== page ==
Though a dyed-in-the-wool royalist staunchly opposed to Thaksin and Yingluck’s brand of populism, General Prayuth is closely emulating Thaksin’s statecraft characterized as the “iron fist and velvet glove”. In Thaksin’s own words: “in social service role you use velvet glove, if you do the law enforcement role you use the iron fist”.[1]

“Iron fist” policies were immediately applied after the military captured power. The junta quickly detained a number of influential figures in the Thai capitol. On the local level, Thaksin’s allies fell one after another in a swift purge orchestrated by the junta.[2] Moreover, security forces raided facilities belonging to Red Shirt groups and seized firearms and explosives, evidence used to substantiate the necessity of martial law.[3]

Particular kinds of “velvet glove” policies were adopted to calm the frustrated Thai population. The junta promised additional reforms before calling the next election, but its moves so far seems more tactical than genuinely reformist. The rural rice farmers that make up the core of Thaksin and Yingluck’s supporters are the junta’s primary targets. Under the rice-pledging scheme of Yingluck’s administration, the government would purchase rice from Thai farmers at a price above the market value. However, due to six months of political deadlock the government was unable to secure a budget to pay the rice farmers. Once in power, the junta quickly allocated 2 billion Thai baht as late payment to the Shinawatra’s core supporters, a crafty stratagem that not only ameliorated the vitriolic situation in the Thai countryside, but also secured for the time being the goodwill of Thai rice farmers.[4]

Yet despite the “iron fist and velvet glove” way of governance, the junta still has a long way to go before bringing Thailand back to normalcy, if that’s even possible. The use of heavy-handed tactics to restore order, and financial means to appease the agitated rice farmers may very well treat the symptom, but it does not cure the root causes of the rural and urban poor’s frustrations against the established Thai polity’s inability to address their long-term aspirations.

After tossing out both Thaksin and Yingluck, it is easy to imagine the anger and sense of betrayal felt by their loyal supporters. Well organized, financially competent and much better informed than eight years ago, the underprivileged population of Thailand wants active reforms championed by an artful man like Thaksin who creatively conjures up new ideas to the benefit of their interests rather than passive reforms under his opponents.[5] Since the Red Shirts are unlikely to take up an armed struggle for power – a development that would totally delegitimize their ticket to winning a landslide electoral victory – the junta would be facing once again a quandary as it ponders its next move.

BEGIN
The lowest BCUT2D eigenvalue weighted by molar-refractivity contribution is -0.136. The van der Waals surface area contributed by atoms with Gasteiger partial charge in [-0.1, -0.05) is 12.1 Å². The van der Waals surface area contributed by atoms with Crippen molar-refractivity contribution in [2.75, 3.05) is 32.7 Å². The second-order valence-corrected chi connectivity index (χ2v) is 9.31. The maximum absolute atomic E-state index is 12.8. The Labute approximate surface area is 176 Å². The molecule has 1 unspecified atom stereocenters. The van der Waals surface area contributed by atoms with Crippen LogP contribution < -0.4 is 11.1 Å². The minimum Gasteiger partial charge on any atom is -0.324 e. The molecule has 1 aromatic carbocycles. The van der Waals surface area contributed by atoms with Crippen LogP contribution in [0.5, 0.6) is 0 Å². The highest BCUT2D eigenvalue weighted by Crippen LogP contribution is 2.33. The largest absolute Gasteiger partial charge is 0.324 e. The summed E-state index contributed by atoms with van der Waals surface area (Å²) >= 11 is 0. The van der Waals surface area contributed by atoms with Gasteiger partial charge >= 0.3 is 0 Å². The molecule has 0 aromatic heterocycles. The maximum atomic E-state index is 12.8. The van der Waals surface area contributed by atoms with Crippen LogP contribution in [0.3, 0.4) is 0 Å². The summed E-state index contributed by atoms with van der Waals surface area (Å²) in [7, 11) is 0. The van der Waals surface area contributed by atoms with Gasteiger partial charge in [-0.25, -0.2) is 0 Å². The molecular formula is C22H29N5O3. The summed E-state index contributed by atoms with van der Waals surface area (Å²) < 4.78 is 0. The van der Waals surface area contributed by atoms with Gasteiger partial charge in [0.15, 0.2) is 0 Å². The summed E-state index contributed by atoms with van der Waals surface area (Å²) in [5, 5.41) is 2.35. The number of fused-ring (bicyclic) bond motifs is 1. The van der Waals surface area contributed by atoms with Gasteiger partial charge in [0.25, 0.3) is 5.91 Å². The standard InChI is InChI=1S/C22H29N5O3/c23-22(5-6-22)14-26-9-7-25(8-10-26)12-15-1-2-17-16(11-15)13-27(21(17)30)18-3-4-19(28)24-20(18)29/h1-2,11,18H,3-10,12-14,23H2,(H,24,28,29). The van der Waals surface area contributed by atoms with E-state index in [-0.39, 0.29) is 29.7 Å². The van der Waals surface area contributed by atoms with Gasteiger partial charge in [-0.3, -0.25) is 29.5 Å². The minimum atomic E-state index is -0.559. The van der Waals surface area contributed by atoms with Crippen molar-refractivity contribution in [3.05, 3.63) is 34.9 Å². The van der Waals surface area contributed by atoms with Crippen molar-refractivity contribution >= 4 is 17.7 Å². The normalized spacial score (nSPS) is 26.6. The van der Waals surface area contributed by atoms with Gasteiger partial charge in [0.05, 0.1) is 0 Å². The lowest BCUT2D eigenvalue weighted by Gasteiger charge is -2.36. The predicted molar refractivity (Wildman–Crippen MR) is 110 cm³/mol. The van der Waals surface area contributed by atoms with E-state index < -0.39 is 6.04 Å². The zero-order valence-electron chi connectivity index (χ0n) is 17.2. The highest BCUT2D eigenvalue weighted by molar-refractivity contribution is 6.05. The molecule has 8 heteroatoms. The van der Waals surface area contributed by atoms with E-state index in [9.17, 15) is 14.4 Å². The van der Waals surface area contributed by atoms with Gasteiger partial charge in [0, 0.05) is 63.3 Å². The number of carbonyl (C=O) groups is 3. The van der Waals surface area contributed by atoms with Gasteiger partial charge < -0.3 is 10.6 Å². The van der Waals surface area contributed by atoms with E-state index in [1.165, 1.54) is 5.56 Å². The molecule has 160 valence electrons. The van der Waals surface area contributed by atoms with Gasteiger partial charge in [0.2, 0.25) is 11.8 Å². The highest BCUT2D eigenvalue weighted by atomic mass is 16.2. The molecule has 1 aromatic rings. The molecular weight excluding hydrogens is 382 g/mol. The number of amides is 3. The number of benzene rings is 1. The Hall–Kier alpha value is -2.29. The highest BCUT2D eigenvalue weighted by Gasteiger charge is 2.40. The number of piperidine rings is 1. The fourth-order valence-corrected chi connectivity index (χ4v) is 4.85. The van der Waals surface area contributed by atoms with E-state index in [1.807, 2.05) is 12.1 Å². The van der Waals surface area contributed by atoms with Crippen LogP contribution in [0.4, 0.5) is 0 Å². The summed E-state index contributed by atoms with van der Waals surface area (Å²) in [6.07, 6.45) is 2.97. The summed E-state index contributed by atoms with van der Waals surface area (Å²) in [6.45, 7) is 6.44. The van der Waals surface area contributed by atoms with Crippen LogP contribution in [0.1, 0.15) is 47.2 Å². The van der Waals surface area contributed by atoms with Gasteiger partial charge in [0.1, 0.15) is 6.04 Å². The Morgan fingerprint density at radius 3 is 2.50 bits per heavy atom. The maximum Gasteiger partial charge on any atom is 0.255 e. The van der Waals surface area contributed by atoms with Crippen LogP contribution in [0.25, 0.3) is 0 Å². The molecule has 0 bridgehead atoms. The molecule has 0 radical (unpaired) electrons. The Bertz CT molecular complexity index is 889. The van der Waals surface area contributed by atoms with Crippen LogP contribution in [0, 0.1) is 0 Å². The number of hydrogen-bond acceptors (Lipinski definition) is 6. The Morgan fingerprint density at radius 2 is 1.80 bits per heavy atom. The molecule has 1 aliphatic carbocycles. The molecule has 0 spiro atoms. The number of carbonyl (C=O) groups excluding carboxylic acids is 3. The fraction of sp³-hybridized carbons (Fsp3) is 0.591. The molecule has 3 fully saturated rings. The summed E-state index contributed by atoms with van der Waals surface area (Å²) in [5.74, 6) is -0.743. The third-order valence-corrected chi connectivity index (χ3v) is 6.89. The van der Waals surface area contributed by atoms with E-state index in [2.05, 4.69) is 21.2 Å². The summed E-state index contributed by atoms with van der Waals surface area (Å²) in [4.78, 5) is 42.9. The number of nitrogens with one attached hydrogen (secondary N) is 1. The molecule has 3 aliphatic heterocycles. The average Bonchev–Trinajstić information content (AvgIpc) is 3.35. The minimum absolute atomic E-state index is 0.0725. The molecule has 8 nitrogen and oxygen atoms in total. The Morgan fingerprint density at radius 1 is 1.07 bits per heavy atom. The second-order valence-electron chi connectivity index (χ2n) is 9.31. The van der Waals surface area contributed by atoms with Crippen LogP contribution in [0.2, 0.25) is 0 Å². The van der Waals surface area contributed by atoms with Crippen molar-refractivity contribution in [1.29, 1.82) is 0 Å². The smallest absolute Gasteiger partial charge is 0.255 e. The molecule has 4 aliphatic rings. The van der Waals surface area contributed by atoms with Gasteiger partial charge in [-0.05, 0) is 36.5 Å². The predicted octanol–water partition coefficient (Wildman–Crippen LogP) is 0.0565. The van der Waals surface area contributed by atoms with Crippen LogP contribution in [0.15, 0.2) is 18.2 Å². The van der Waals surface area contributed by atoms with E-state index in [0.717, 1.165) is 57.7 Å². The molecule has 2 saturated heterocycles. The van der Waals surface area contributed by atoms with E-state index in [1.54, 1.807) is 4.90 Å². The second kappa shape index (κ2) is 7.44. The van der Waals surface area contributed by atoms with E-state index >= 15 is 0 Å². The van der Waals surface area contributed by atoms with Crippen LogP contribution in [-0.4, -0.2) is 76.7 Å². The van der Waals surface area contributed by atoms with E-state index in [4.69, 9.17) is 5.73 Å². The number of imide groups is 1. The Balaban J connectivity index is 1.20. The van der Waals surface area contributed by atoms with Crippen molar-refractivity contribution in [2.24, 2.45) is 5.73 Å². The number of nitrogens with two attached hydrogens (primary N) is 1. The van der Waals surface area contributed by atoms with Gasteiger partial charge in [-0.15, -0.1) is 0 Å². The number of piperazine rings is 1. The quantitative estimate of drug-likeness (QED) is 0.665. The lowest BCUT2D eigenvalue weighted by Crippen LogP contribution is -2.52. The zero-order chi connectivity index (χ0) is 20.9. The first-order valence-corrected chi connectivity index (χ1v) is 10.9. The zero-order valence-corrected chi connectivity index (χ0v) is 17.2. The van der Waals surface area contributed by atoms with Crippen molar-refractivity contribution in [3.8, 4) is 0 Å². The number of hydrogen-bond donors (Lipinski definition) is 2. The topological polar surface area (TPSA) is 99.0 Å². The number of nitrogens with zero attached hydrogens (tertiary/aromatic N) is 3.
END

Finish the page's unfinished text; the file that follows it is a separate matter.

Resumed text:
2011 Thai election results, when the pro-Thaksin Pheu Thai party won a sweeping victory.  Copyright: The Nation

2011 Thai election results, when the pro-Thaksin Pheu Thai party won a sweeping victory (click image for higher resolution). Note the regional divide. 
Copyright: The Nation

Presumably, the junta, under the command of General Prayuth would pull all strings possible to appoint a balanced candidate to represent the interests of the royalists without inflaming the caustic sensitivities of the Red Shirts. But the chance of that candidate winning a general election would be slim given the Red Shirts’ overpowering numerical advantage among other factors. The most fearful aspect in the coming years would be the occurrence of another coup that overthrows a government legally elected by majority vote, an event that will most certainly engender radical factions of the Red Shirt movement and drive Thailand farther down the road of potential civil war. The esteemed King Bhumibol, already 86 years old, seems to be the only determinant keeping Thailand from falling apart. The Crown Prince Vajiralongkorn, notorious for his decadent lifestyle, largely lacks his father’s enchanting clout over the Thais. If appropriate measures are not implemented by the incoming administration to address the aspirations of Thailand’s majority before the current King’s imminent passing in the next decade, long held grievances of the two Thailands may possibly unravel and bring a dreadful civil war upon the dreamy land of smiles.


(Copyright 2014 Zi Yang)


[1] 杨澜访谈录泰国Thailand领导人他信Thaksin Shinawatra专访, 2013, http://www.youtube.com/watch?v=X9uoISzBZOo&feature=youtube_gdata_player.

[2] Manop Thip-Osod, “Police Shake-up Cuts Ties to Thaksin,” Bangkok Post, accessed May 29, 2014, http://www.bangkokpost.com/news/politics/412363/police-shake-up-cuts-ties-to-thaksin.

[3] Wassana Nanuam and Aekarach Sattaburuth, “Fears of Red Shirt Uprising after Weapons Seizure,” Bangkok Post, accessed May 27, 2014, http://www.bangkokpost.com/news/politics/411608/fears-of-red-shirt-uprising-after-weapons-seizure.

[4] “Rice Farmers Overjoyed as Payments Begin,” The Nation, accessed May 27, 2014, http://www.nationmultimedia.com/national/Rice-farmers-overjoyed-as-payments-begin-30234699.html.

[5] For more information on Thaksin’s populist policies, see Patana Tangpianpant’s article titled Thaksin Populism and Beyond: A Study of Thaksin’s Pro-Poor Populist Policies in Thailand